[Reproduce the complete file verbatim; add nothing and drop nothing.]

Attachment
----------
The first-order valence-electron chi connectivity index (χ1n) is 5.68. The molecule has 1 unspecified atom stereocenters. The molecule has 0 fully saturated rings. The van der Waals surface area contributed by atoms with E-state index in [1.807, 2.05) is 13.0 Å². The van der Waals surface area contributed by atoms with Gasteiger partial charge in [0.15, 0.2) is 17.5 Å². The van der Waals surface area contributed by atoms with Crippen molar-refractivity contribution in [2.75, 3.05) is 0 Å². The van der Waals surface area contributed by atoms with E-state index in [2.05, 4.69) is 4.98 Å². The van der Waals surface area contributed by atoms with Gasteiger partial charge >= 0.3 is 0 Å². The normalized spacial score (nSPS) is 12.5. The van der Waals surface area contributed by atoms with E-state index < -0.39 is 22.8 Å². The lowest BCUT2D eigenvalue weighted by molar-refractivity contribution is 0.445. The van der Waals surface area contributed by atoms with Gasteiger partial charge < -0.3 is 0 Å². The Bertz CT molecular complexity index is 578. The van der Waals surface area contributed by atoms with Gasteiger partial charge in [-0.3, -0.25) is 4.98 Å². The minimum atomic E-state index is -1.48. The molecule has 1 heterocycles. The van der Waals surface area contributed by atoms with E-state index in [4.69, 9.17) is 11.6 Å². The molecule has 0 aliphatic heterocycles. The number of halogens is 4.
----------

The first-order valence-electron chi connectivity index (χ1n) is 5.68. The molecule has 1 unspecified atom stereocenters. The molecule has 0 fully saturated rings. The van der Waals surface area contributed by atoms with E-state index in [1.807, 2.05) is 13.0 Å². The van der Waals surface area contributed by atoms with Gasteiger partial charge in [0.15, 0.2) is 17.5 Å². The van der Waals surface area contributed by atoms with Crippen molar-refractivity contribution in [2.75, 3.05) is 0 Å². The van der Waals surface area contributed by atoms with E-state index in [2.05, 4.69) is 4.98 Å². The van der Waals surface area contributed by atoms with Gasteiger partial charge >= 0.3 is 0 Å². The normalized spacial score (nSPS) is 12.5. The van der Waals surface area contributed by atoms with E-state index < -0.39 is 22.8 Å². The lowest BCUT2D eigenvalue weighted by molar-refractivity contribution is 0.445. The van der Waals surface area contributed by atoms with Gasteiger partial charge < -0.3 is 0 Å². The Bertz CT molecular complexity index is 578. The van der Waals surface area contributed by atoms with Gasteiger partial charge in [-0.3, -0.25) is 4.98 Å². The minimum atomic E-state index is -1.48. The molecule has 1 heterocycles. The van der Waals surface area contributed by atoms with E-state index in [4.69, 9.17) is 11.6 Å². The molecule has 0 aliphatic heterocycles. The number of halogens is 4.